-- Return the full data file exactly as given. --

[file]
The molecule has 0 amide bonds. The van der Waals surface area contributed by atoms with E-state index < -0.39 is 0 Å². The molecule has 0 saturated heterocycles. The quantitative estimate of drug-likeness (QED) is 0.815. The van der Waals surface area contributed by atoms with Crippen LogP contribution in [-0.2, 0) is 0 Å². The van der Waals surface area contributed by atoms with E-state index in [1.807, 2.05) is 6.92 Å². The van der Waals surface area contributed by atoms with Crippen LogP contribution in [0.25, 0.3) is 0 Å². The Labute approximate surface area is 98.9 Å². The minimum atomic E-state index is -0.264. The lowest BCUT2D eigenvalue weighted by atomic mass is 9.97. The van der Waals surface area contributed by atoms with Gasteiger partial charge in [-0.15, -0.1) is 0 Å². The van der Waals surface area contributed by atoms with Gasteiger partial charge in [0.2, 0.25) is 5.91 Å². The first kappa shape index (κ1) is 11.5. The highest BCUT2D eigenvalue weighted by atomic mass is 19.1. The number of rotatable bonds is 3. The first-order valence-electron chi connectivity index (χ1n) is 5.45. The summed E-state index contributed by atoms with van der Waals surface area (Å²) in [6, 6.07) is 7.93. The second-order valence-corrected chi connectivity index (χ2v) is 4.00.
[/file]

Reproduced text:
The molecule has 0 amide bonds. The van der Waals surface area contributed by atoms with E-state index < -0.39 is 0 Å². The molecule has 0 saturated heterocycles. The quantitative estimate of drug-likeness (QED) is 0.815. The van der Waals surface area contributed by atoms with Crippen LogP contribution in [-0.2, 0) is 0 Å². The van der Waals surface area contributed by atoms with E-state index in [1.807, 2.05) is 6.92 Å². The van der Waals surface area contributed by atoms with Crippen LogP contribution in [0.25, 0.3) is 0 Å². The Labute approximate surface area is 98.9 Å². The minimum atomic E-state index is -0.264. The lowest BCUT2D eigenvalue weighted by atomic mass is 9.97. The van der Waals surface area contributed by atoms with Gasteiger partial charge in [-0.15, -0.1) is 0 Å². The van der Waals surface area contributed by atoms with Gasteiger partial charge in [0.2, 0.25) is 5.91 Å². The first kappa shape index (κ1) is 11.5. The highest BCUT2D eigenvalue weighted by atomic mass is 19.1. The number of rotatable bonds is 3. The first-order valence-electron chi connectivity index (χ1n) is 5.45. The summed E-state index contributed by atoms with van der Waals surface area (Å²) in [6, 6.07) is 7.93. The second-order valence-corrected chi connectivity index (χ2v) is 4.00.